Some prophesy the apocalypse. Others predict paradise on earth. In reality, if you take a closer look at the rapid rise of AI, you will quickly notice: It is capable of either. When it comes to food waste, it certainly has the power to work wonders. Miracles that the world desperately needs. Because around two billion tons of food are thrown away every year worldwide.
According to some studies, up to 40 % of this is estimated to be attributable to the gastronomy industry. According to the British NGO Waste and Resources Action Program (WRAP), around 20 % of a restaurant’s food waste ends up in the trash because it has already spoiled before use. 45 % is related to the preparation process and around 35 % are leftovers of the food served.
The exact figures vary. But, studies show that food waste accounts for between eight and ten percent of global CO2 emissions per year. The international buzzword food waste is therefore a problem not only from an ethical point of view, but also from a climate policy perspective. Of course, many star chefs have quite rightly focused on the fight against food waste in recent years.
Massimo Bottura and his Food for Soul project are probably the most prominent examples of this. With his cultural project, he is trying to encourage people to avoid food waste in the interest of social cohesion and individual well-being. But a handful of dedicated star chefs won’t be enough in the short or long term. This is precisely why the capabilities of AI are so promising when it comes to food waste in the gastronomy industry. In contrast to star chefs, AI can tackle this problem structurally rather than idealistically. All around the world at the same time. And all this without much human input.
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Intelligent waste bins to combat food waste in the gastronomy industry
There is actually just one reason why food is wasted in the gastronomy industry – a lack of data. Too many kitchens are still unable to answer the following questions: Which three products were over-ordered in the last month? Which weren’t ordered in sufficient quantities? How much food in total ended up in the trash? Which dish is eaten the least often? Which part of this dish is most often thrown away?
This is where the most superpower of artificial intelligence comes into play. It can measure and break down all of this information – and thus create the basis for reducing food waste in the catering industry. But how exactly?
Let’s take Winnow as an example. Founded in London in 2013, the company is currently considered the world’s leading AI tool for food waste solutions. Kitchens in over 40 countries rely on this rather revolutionary artificial intelligence – from Ikea to the Costa Cruises ships and large hotel chains such as Emaar, Accor or Hilton. Why? Winnow turns waste bins into intelligent data collectors. This is achieved by mounting a camera above the waste bin, which can do amazing things. It recognizes the type of food that has just been disposed of. It calculates its value based on the consumption of goods. And, it breaks down how many portions of a specific product ended up in the waste during a whole day, the costs – and the CO2 emissions levels.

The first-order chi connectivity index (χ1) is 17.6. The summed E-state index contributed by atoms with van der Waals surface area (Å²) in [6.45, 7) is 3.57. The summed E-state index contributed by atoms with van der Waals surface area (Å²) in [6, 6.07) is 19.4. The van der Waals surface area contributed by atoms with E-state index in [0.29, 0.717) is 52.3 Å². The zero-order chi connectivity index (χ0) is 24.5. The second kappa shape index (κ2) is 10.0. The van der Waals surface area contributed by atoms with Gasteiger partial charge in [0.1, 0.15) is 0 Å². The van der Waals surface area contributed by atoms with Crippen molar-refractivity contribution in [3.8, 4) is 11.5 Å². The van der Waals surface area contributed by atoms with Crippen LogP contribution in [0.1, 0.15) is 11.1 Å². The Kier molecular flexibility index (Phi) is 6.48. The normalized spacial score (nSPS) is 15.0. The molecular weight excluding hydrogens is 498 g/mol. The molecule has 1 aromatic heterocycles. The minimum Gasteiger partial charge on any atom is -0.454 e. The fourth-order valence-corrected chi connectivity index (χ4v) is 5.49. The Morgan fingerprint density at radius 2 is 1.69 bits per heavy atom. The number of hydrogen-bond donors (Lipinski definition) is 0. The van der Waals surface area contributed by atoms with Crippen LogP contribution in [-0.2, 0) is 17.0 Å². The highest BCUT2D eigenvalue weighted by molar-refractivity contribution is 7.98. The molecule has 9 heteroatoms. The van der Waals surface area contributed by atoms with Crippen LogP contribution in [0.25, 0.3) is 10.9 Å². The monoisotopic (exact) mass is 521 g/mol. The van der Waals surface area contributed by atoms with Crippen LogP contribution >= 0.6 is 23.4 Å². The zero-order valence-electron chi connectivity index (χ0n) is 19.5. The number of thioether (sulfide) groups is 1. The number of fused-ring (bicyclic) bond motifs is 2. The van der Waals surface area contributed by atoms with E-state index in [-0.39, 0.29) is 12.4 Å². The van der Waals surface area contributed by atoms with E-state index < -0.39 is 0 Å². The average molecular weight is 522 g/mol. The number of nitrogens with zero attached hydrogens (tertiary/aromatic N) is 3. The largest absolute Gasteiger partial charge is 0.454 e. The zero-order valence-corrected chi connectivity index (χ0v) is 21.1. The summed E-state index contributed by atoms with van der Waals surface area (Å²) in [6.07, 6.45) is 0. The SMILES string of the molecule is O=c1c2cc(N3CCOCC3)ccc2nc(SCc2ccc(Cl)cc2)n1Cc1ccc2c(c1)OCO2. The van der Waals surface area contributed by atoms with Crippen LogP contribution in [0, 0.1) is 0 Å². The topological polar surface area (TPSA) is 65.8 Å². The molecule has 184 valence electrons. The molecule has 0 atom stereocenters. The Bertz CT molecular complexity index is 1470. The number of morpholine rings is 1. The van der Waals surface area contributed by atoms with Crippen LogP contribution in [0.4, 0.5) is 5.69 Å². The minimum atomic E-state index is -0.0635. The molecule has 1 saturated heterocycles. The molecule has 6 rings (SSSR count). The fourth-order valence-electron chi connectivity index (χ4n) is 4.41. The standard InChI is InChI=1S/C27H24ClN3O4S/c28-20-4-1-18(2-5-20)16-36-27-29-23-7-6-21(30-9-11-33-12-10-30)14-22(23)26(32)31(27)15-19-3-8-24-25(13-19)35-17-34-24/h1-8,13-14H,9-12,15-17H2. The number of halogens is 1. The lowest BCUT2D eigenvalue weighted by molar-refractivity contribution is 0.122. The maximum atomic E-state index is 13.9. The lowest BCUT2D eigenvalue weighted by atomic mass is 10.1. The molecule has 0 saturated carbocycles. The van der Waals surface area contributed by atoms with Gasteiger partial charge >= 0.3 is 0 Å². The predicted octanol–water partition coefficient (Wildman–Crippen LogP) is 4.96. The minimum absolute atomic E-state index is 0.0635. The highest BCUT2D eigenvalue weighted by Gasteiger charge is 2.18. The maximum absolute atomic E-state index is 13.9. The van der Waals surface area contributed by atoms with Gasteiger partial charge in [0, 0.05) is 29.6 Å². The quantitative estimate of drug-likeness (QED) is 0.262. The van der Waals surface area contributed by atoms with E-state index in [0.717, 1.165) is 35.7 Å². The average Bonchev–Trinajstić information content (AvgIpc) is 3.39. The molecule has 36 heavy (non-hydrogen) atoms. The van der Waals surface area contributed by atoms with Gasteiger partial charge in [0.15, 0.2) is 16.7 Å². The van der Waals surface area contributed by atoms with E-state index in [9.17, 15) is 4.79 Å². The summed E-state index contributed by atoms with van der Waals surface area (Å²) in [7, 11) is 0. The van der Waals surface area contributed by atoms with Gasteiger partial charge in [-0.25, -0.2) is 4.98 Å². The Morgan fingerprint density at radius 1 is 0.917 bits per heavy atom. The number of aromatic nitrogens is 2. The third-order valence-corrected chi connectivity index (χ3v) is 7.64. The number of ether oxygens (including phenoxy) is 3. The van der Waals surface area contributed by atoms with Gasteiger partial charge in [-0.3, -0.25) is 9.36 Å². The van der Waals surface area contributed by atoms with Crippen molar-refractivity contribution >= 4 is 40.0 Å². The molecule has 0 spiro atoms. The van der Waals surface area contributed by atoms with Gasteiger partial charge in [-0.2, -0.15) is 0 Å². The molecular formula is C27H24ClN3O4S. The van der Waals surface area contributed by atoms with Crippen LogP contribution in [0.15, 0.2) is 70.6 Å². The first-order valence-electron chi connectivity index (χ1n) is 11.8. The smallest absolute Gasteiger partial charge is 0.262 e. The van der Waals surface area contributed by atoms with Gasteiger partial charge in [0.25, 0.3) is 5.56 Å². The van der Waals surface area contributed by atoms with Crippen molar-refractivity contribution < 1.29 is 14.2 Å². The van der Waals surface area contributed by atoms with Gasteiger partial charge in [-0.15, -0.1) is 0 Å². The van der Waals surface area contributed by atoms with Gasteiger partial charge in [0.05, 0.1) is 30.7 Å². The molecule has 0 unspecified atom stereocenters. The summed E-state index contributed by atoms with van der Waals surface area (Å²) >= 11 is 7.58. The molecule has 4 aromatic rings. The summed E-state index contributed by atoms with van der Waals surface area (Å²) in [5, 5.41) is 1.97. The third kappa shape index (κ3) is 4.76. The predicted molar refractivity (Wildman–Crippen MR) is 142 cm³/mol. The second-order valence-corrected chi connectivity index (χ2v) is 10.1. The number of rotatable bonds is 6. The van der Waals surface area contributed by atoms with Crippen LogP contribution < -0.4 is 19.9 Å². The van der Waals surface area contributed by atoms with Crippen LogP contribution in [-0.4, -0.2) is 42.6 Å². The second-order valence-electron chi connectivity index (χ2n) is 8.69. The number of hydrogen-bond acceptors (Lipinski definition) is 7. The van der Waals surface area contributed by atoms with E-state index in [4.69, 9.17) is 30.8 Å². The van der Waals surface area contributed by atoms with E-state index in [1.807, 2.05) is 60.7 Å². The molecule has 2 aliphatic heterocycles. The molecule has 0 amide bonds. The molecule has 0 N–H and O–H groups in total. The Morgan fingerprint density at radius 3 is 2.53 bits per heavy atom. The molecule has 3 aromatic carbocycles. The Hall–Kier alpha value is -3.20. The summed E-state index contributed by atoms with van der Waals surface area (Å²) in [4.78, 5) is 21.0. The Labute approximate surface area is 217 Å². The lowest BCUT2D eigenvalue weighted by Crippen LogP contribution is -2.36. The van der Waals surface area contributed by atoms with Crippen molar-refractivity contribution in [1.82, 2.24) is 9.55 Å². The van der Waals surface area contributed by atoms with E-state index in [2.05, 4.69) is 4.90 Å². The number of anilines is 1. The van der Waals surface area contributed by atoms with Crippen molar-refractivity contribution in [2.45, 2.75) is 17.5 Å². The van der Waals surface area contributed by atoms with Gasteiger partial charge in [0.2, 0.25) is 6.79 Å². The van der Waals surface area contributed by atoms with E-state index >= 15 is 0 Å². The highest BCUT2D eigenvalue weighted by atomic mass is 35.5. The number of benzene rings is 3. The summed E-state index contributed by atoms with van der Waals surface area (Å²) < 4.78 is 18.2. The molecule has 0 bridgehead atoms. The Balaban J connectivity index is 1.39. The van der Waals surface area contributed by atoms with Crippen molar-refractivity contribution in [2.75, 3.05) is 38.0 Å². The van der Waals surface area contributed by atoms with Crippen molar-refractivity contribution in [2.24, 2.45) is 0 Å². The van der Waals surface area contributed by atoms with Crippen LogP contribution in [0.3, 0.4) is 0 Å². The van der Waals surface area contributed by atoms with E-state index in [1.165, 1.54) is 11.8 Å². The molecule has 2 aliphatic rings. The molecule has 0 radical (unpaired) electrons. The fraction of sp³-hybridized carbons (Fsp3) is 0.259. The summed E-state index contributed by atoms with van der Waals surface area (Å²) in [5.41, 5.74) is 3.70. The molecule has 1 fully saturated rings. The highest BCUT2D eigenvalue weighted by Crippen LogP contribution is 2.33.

All of this is not only shown in real time on a screen directly above the waste bin, but also in the cloud as statistics. Weekly, monthly, annually – however you like. The fascinating thing about this is the impact of knowing how much food is thrown away in the kitchens alone. Kitchen directors, chefs and F&B managers therefore see in no time what needs to be ordered and prepared less at what time. And thus achieve results that give reason to hope: In 2022, Ikea alone reduced food waste by 50 % and the Emaar Hospitality Group by 72 %.
AI can do even more to combat food waste in the gastronomy industry in the future
As revolutionary as a tool like Winnow may be, the potential of AI for combating food waste is far from exhausted. Why? Again, the answer is: Because there is still insufficient data. Because the information from the waste bin alone is not enough to solve the problem in all its complexity. Data on the utilization of the seats or on the minimum shelf life data of each product is required, for example.
Of course, solutions are already available, with AI tools that deliver and break down this type of data. But all too often, they still do this alongside each other, i.e. without being networked. Algorithms for the utilization situation of a company could be invaluable for determining the order quantity of certain products – especially those that are only available for a short period of time in a season. And that’s just the beginning.
AI Clouds to combat food waste in the gastronomy industry
In the future, restaurants could be directly connected to their suppliers and farms via an AI cloud in order to coordinate the current supply-demand ratio even more precisely – for ordering precise quantities that are even higher quality and fresher. This may all seem like a distant dream at the moment. But, the progress made over the past ten years shows: We can – we have to! – think big when it comes to challenges of this scale.
One thing’s for sure: Most restaurants won’t be able to eliminate food waste completely. After all, not every commercial kitchen can make chips from potato skins or create a sphere from pineapple leaves. Even if food waste could be reduced to a virtually Utopian minimum in the coming decades, there will still be food waste in the gastronomy industry. The good news is, in times of an increasingly climate-neutral circular economy, AI will probably soon be able to provide solutions to these challenges too. But that’s another story – which you’ll probably also read about here with KTCHNrebel.